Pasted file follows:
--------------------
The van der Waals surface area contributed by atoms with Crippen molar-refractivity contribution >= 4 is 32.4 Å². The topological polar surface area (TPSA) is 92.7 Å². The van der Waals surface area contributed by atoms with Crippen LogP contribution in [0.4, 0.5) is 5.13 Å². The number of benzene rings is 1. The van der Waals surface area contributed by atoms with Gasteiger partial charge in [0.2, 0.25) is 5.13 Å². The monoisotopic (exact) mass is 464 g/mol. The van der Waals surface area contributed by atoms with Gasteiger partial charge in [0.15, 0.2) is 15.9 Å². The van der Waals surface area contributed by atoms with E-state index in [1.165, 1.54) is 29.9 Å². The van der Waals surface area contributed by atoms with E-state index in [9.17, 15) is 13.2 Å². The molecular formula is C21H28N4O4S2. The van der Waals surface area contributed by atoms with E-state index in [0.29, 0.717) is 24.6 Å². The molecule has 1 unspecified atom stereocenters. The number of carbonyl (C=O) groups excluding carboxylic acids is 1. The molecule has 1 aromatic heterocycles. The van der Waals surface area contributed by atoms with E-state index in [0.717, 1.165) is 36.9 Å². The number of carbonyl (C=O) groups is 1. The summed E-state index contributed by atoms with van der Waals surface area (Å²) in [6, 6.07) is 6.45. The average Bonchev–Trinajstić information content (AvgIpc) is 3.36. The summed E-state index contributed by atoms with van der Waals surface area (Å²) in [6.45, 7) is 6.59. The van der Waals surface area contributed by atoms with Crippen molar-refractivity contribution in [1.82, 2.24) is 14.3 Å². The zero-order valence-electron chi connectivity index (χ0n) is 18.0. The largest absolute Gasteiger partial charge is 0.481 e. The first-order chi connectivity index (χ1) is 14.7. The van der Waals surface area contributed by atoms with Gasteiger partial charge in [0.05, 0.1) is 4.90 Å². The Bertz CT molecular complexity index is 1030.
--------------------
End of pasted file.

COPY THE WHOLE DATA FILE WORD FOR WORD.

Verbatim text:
The van der Waals surface area contributed by atoms with Crippen molar-refractivity contribution >= 4 is 32.4 Å². The topological polar surface area (TPSA) is 92.7 Å². The van der Waals surface area contributed by atoms with Crippen LogP contribution in [0.4, 0.5) is 5.13 Å². The number of benzene rings is 1. The van der Waals surface area contributed by atoms with Gasteiger partial charge in [0.2, 0.25) is 5.13 Å². The monoisotopic (exact) mass is 464 g/mol. The van der Waals surface area contributed by atoms with Gasteiger partial charge in [0.15, 0.2) is 15.9 Å². The van der Waals surface area contributed by atoms with E-state index in [1.165, 1.54) is 29.9 Å². The van der Waals surface area contributed by atoms with E-state index in [9.17, 15) is 13.2 Å². The molecular formula is C21H28N4O4S2. The van der Waals surface area contributed by atoms with E-state index in [0.29, 0.717) is 24.6 Å². The molecule has 1 unspecified atom stereocenters. The number of carbonyl (C=O) groups excluding carboxylic acids is 1. The molecule has 1 aromatic heterocycles. The van der Waals surface area contributed by atoms with E-state index in [0.717, 1.165) is 36.9 Å². The number of carbonyl (C=O) groups is 1. The summed E-state index contributed by atoms with van der Waals surface area (Å²) in [6, 6.07) is 6.45. The average Bonchev–Trinajstić information content (AvgIpc) is 3.36. The summed E-state index contributed by atoms with van der Waals surface area (Å²) in [6.45, 7) is 6.59. The van der Waals surface area contributed by atoms with Crippen molar-refractivity contribution in [1.82, 2.24) is 14.3 Å². The zero-order valence-electron chi connectivity index (χ0n) is 18.0. The largest absolute Gasteiger partial charge is 0.481 e. The first-order chi connectivity index (χ1) is 14.7. The van der Waals surface area contributed by atoms with Gasteiger partial charge in [0.05, 0.1) is 4.90 Å². The Bertz CT molecular complexity index is 1030.